Dental Implants: What You Need to Know

The loss of teeth can cause a number of issues, including self esteem problems (if the space where the tooth is missing is visible) and biting difficulties. Dental implants are often the solution for missing teeth, replacing them with an anchored tooth, unlike a bridge or denture which is only set into the mouth and can be removed.

Dental implants have many benefits, but the main one is that they act just like a real tooth, making them ideal for younger people who would usually have many more years of chewing left and who may not be able to deal with dentures.

The Process

Dental implants have actually been around for thousands of years, since the Mayans used pieces of shell integrated into the jaw bone to replace teeth. Now the technology has advanced greatly, of course, but the idea remains the same. The durability of these replacement teeth comes from the fact that they are actually anchored in the bone. The process of the bone growing around the implant is called osseointegration.

Step One: Preparing the Jaw

The first thing the dentist needs to do is drill a hole in the empty socket, right down into the bone. This is a very delicate procedure, since a miscalculation could result in nerve damage or bone splintering. The first hole is quite small.

Step Two: Placement of the Screw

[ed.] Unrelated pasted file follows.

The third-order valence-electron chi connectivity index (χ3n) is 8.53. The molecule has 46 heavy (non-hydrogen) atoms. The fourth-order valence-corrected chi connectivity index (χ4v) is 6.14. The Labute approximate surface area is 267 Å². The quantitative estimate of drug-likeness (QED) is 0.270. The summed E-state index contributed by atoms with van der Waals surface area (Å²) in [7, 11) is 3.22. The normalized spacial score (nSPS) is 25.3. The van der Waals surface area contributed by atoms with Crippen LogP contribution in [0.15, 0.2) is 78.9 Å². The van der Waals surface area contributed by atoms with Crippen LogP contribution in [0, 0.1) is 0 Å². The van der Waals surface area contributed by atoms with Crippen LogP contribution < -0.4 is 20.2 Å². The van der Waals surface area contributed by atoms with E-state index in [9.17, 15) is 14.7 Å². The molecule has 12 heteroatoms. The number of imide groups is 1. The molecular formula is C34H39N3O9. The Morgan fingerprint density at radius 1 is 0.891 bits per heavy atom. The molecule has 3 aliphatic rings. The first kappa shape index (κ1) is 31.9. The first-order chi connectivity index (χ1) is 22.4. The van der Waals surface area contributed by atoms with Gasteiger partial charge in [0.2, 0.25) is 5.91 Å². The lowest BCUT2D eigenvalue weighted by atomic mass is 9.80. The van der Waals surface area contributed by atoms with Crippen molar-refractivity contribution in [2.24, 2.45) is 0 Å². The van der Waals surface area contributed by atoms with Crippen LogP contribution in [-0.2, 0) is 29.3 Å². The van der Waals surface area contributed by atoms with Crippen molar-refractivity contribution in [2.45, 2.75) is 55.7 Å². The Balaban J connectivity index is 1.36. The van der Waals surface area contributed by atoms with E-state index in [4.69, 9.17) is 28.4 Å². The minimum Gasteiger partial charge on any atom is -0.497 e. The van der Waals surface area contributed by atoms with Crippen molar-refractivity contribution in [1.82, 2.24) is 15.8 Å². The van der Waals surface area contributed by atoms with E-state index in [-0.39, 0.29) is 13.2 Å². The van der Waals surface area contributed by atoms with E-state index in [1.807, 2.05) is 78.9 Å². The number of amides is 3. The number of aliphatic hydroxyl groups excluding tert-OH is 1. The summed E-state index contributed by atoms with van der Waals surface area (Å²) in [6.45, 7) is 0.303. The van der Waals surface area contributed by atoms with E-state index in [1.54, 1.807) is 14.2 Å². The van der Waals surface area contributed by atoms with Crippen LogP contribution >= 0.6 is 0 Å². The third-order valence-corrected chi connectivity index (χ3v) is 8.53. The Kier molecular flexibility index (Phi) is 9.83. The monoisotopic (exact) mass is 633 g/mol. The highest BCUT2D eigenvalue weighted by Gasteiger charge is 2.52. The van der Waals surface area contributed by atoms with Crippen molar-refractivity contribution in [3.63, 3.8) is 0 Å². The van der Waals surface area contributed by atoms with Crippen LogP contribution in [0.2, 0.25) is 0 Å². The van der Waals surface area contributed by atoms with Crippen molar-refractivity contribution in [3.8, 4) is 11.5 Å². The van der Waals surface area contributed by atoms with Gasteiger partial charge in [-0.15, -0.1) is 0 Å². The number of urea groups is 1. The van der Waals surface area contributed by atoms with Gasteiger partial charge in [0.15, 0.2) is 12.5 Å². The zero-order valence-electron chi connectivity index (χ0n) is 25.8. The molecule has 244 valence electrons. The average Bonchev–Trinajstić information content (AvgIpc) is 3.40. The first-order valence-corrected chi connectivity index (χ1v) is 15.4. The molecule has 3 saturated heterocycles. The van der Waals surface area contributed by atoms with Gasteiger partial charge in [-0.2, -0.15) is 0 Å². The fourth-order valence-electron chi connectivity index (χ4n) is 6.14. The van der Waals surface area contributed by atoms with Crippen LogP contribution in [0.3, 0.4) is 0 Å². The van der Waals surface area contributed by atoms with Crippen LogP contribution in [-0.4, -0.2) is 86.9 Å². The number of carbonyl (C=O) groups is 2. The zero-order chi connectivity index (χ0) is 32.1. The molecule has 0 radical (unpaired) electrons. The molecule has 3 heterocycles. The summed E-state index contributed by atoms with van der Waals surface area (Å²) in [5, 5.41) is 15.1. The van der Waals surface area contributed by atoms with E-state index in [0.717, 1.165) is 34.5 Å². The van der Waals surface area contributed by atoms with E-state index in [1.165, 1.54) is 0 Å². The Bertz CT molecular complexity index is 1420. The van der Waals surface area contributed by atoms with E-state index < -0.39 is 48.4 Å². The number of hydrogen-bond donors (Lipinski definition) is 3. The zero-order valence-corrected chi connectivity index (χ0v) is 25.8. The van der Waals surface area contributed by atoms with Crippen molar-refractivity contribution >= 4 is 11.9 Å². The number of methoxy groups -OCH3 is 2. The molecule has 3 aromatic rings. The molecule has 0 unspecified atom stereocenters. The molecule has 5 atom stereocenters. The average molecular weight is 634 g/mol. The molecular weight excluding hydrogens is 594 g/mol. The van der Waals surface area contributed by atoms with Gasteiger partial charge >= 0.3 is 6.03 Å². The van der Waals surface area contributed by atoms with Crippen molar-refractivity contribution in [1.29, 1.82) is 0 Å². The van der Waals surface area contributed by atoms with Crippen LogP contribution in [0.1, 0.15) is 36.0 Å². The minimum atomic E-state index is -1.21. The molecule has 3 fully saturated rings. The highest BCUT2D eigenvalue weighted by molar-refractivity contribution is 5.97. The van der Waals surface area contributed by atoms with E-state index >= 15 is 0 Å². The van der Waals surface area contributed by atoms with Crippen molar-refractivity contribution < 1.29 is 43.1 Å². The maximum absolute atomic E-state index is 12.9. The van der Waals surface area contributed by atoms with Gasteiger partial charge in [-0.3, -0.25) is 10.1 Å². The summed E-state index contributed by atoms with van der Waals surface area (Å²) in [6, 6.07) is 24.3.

Next, the hole is carefully enlarged until a titanium screw can be screwed down into it. The top of the screw is capped and there is a 3-6 month waiting period as the bone grows around the implant anchor, firmly setting it in place. If the implant fails, it is during this step when the bone fails to integrate the screw into the jaw bone.

Step Three: Crown Placement The final step, once the titanium screw is anchored firmly in the jaw, is to add a permanent cap to the space. The temporary one is removed and the permanent one attached. At this point, it is literally impossible to tell the difference between your regular teeth and the dental implant. The new implants are stronger and more durable than dentures, as well, making them the perfect chewing surface.

Failure Rates

Lower jaw implants are slightly more successful (95%) than the upper jaw (90%), mainly due to the fact that the lower jaw has more mass and is able to receive the screws better. However, there are a number of factors that may contribute to a failed implant. The main reason is the lack of bone growth around the screw, but it isn`t the only cause.

Smokers tend to have a fairly high rate of dental implant failure, so it`s a good idea to quit smoking beforehand. Also, these new teeth aren`t invincible . . . they can be broken or infected just like normal teeth and bad hygiene affects them similarly, though implants cannot get cavities. Instead, they form gum disease.

New Procedures

With the advancement of technology, it`s been discovered that if you have a tooth pulled and immediately have the dental implant procedure done, the success rate is not only higher, but the speed at with osseointegration occurs is much faster, often resulting in a wait of just a few weeks, rather than months before the permanent cap can be applied.

Dental implants require undergoing oral surgery and can be uncomfortable, but the benefits are worth it. Being able to eat normally and smile without shame are just two of the big benefits of this procedure.

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